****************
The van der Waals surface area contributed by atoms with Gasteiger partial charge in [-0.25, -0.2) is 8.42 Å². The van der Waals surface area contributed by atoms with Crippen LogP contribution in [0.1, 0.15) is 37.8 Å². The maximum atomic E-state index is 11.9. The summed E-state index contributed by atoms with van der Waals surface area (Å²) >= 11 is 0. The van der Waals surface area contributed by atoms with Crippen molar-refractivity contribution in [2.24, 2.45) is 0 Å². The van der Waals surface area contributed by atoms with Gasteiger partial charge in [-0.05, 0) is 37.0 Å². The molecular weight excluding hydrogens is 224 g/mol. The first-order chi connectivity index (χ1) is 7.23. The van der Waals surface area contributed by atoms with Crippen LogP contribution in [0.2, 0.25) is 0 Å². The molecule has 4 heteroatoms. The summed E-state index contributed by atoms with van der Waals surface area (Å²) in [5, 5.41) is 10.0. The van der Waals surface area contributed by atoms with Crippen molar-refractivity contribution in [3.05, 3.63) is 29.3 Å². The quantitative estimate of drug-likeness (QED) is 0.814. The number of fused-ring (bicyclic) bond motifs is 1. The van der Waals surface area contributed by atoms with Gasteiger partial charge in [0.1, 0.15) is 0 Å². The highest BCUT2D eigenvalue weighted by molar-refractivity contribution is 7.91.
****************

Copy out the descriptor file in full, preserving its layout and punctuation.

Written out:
The van der Waals surface area contributed by atoms with Gasteiger partial charge in [-0.25, -0.2) is 8.42 Å². The van der Waals surface area contributed by atoms with Crippen LogP contribution in [0.1, 0.15) is 37.8 Å². The maximum atomic E-state index is 11.9. The summed E-state index contributed by atoms with van der Waals surface area (Å²) >= 11 is 0. The van der Waals surface area contributed by atoms with Crippen molar-refractivity contribution in [2.24, 2.45) is 0 Å². The van der Waals surface area contributed by atoms with Gasteiger partial charge in [-0.05, 0) is 37.0 Å². The molecular weight excluding hydrogens is 224 g/mol. The first-order chi connectivity index (χ1) is 7.23. The van der Waals surface area contributed by atoms with Crippen LogP contribution in [0.2, 0.25) is 0 Å². The molecule has 4 heteroatoms. The summed E-state index contributed by atoms with van der Waals surface area (Å²) in [5, 5.41) is 10.0. The van der Waals surface area contributed by atoms with Crippen molar-refractivity contribution in [3.05, 3.63) is 29.3 Å². The quantitative estimate of drug-likeness (QED) is 0.814. The number of fused-ring (bicyclic) bond motifs is 1. The van der Waals surface area contributed by atoms with Gasteiger partial charge in [0.1, 0.15) is 0 Å². The highest BCUT2D eigenvalue weighted by molar-refractivity contribution is 7.91.